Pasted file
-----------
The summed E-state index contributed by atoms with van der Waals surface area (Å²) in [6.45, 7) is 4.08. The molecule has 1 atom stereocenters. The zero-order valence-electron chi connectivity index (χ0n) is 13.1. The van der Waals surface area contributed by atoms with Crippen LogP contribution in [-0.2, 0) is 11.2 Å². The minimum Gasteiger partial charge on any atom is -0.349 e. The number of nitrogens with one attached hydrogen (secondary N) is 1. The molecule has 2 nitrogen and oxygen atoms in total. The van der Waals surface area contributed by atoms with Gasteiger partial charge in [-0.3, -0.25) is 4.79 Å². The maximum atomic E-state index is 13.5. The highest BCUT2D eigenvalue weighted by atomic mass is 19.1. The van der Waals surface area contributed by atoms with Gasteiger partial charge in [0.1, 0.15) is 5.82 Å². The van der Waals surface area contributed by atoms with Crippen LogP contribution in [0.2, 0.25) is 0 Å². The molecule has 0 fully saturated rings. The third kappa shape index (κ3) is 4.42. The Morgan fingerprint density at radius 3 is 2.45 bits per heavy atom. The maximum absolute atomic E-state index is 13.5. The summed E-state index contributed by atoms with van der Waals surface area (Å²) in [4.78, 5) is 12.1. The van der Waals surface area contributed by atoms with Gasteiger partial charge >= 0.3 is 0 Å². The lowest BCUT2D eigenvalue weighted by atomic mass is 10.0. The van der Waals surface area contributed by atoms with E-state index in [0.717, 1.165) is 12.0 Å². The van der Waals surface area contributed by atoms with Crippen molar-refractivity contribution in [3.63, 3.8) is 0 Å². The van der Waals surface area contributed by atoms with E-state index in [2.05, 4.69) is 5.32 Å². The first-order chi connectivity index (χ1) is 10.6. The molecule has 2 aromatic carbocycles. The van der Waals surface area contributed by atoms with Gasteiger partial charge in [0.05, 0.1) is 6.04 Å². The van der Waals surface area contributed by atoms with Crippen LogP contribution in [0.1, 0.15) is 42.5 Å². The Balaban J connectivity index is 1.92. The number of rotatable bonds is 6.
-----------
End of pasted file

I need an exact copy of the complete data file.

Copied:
The summed E-state index contributed by atoms with van der Waals surface area (Å²) in [6.45, 7) is 4.08. The molecule has 1 atom stereocenters. The zero-order valence-electron chi connectivity index (χ0n) is 13.1. The van der Waals surface area contributed by atoms with Crippen LogP contribution in [-0.2, 0) is 11.2 Å². The minimum Gasteiger partial charge on any atom is -0.349 e. The number of nitrogens with one attached hydrogen (secondary N) is 1. The molecule has 2 nitrogen and oxygen atoms in total. The van der Waals surface area contributed by atoms with Gasteiger partial charge in [-0.3, -0.25) is 4.79 Å². The maximum atomic E-state index is 13.5. The highest BCUT2D eigenvalue weighted by atomic mass is 19.1. The van der Waals surface area contributed by atoms with Gasteiger partial charge in [0.1, 0.15) is 5.82 Å². The van der Waals surface area contributed by atoms with Crippen LogP contribution in [0.2, 0.25) is 0 Å². The molecule has 0 fully saturated rings. The third kappa shape index (κ3) is 4.42. The Morgan fingerprint density at radius 3 is 2.45 bits per heavy atom. The maximum absolute atomic E-state index is 13.5. The summed E-state index contributed by atoms with van der Waals surface area (Å²) in [4.78, 5) is 12.1. The van der Waals surface area contributed by atoms with Gasteiger partial charge >= 0.3 is 0 Å². The lowest BCUT2D eigenvalue weighted by atomic mass is 10.0. The van der Waals surface area contributed by atoms with E-state index in [0.717, 1.165) is 12.0 Å². The van der Waals surface area contributed by atoms with Crippen molar-refractivity contribution in [3.63, 3.8) is 0 Å². The van der Waals surface area contributed by atoms with E-state index in [2.05, 4.69) is 5.32 Å². The first-order chi connectivity index (χ1) is 10.6. The molecule has 2 aromatic carbocycles. The van der Waals surface area contributed by atoms with Gasteiger partial charge in [0.05, 0.1) is 6.04 Å². The van der Waals surface area contributed by atoms with Crippen LogP contribution in [0.1, 0.15) is 42.5 Å². The Balaban J connectivity index is 1.92. The number of rotatable bonds is 6.